To break into this unholy business and the roomfuls of tip-tapping typewriters, Luciano stays up the whole night speed-reading a novel and turning it into an instant screenplay, while Antonino and Eugenia platonically sleep together. Luciano is sly enough to become part of the film scene at outdoor restaurants and gatherings of the cinematic. The naïve Antonino gets hooked by the producer Saponaro, indebted up to his ears, and the boy’s 25 million lira check soon finds its way into the pocket of Federico Fellini, who is shooting the last scene of The Voice of the Moon at Dinocittà, produced by Saponaro. (The film was actually produced by Mario and Vittorio Cecchi Gori.) Roberto Benigni’s silhouette is unmistakable against the giant full moon.
Eugenia, meanwhile, has her own misadventure with a famous French actor (Jalil Lespert) in which her listless, depressive, pill-popping personality plays a major role. The joyous, life-affirming female characters of Virzi hits like The First Beautiful Thing and La pazza gioia (Like Crazy) are nowhere to be seen — unless you count the cameo of Ornella Muti, who gives Luciano the thrill of his life behind some bushes. On the other hand, the men aren’t brimming with vitality, either. In the shadows of a film office, Luciano is startled to glimpse Marcello Mastroianni sobbing broken-heartedly over his breakup with Catherine Deneuve, and a solitary Antonioni type dines alone in the midst of a crowd, until his existential loneliness is unexpectedly filled by Luciano’s girlfriend.
While the older actors like Giannini are perfect imitations of their contemporaries, the trio of young actors are exceptionally good in bringing depth and sadness to those who represent the future — characters who could easily have remained on the surface. The captain of the carabinieri gets in a final word of sage advice to these would-be scions of grand Italian cinema: “You want to be scriptwriters but you don’t know how to be spectators. Kids, keep your windows open on life.” But their fate is different in the brief 25-years-later scene that closes the film; Virzi’s bittersweet comedy skills force a smile, even though all the news is bad.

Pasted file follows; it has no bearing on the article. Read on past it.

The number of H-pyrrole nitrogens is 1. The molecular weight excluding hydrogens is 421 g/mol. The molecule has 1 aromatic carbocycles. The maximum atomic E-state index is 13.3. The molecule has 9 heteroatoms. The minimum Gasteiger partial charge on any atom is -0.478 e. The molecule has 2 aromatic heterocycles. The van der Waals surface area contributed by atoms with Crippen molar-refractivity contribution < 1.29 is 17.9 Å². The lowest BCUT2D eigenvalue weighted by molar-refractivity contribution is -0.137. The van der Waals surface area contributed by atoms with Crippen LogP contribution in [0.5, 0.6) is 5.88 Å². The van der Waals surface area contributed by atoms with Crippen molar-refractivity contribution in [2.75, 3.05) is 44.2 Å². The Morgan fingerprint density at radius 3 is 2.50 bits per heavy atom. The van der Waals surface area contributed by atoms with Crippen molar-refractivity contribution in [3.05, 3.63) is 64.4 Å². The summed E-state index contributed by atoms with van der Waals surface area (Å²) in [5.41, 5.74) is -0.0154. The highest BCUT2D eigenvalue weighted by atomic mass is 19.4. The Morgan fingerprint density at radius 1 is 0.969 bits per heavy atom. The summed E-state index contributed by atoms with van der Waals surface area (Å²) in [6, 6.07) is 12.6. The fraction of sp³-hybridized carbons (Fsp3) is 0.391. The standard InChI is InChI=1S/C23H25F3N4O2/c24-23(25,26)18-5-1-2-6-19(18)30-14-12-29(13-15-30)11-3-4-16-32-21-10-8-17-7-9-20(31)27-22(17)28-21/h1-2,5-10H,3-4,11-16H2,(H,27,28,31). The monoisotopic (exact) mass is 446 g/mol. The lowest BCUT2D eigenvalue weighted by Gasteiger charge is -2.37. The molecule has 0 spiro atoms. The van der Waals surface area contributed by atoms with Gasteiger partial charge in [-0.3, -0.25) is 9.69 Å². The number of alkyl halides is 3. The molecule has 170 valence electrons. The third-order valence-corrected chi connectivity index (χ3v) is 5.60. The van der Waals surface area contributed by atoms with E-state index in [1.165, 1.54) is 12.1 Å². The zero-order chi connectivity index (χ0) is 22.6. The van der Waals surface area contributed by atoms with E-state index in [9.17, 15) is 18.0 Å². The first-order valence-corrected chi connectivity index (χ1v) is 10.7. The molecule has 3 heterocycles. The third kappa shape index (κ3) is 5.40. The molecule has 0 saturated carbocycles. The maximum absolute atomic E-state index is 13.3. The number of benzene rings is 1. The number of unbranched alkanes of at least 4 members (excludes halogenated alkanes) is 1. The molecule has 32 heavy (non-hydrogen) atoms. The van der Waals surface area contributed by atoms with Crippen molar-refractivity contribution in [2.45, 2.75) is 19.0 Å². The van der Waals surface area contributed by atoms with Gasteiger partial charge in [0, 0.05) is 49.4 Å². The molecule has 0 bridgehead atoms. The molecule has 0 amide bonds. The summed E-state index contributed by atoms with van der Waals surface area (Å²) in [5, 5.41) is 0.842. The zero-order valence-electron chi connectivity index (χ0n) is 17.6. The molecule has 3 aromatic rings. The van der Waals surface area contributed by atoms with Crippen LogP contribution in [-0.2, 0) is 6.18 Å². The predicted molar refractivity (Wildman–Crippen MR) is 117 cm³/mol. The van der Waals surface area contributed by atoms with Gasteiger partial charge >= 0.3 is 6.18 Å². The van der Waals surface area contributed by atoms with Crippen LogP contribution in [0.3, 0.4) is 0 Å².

Two hours of screen time fly by, paced to the chipper rhythms of Nino Rota and the Fellini films, until Carlo Virzi’s score turns more brooding. Jacopo Quadri’s editing makes a major contribution to keeping things funny and moving along. Vladan Radovic’s inventive cinematography and Alessandro Vannucci’s detailed sets, like Saponaro’s tasteless office, to name one jewel, amusingly mimic the excesses of the period.
Production companies: Lotus Production with Rai Cinema in association with 3 Marys Entertainment
Cast: Mauro Lamantia, Giovanni Toscano, Irene Vetere, Roberto Herlitzka, Marina Rocco, Paolo Sassanelli, Giulio Scarpati, Simona Marchini, Tea Falco, Ornella Muti, Jalil Lespert, Giancarlo Giannini
Director: Paolo Virzi
Screenwriters: Francesco Piccolo, Francesca Archibugi, Paolo Virzi
Producer: Marco Belardi
Director of photography: Vladan Radovic
Production designer: Alessandro Vannucci
Costume designer: Catia Dottori
Editor: Jacopo Quadri
Music: Carlo Virzi
Casting director: Elisabetta Boni
Venue: Rome Film Fest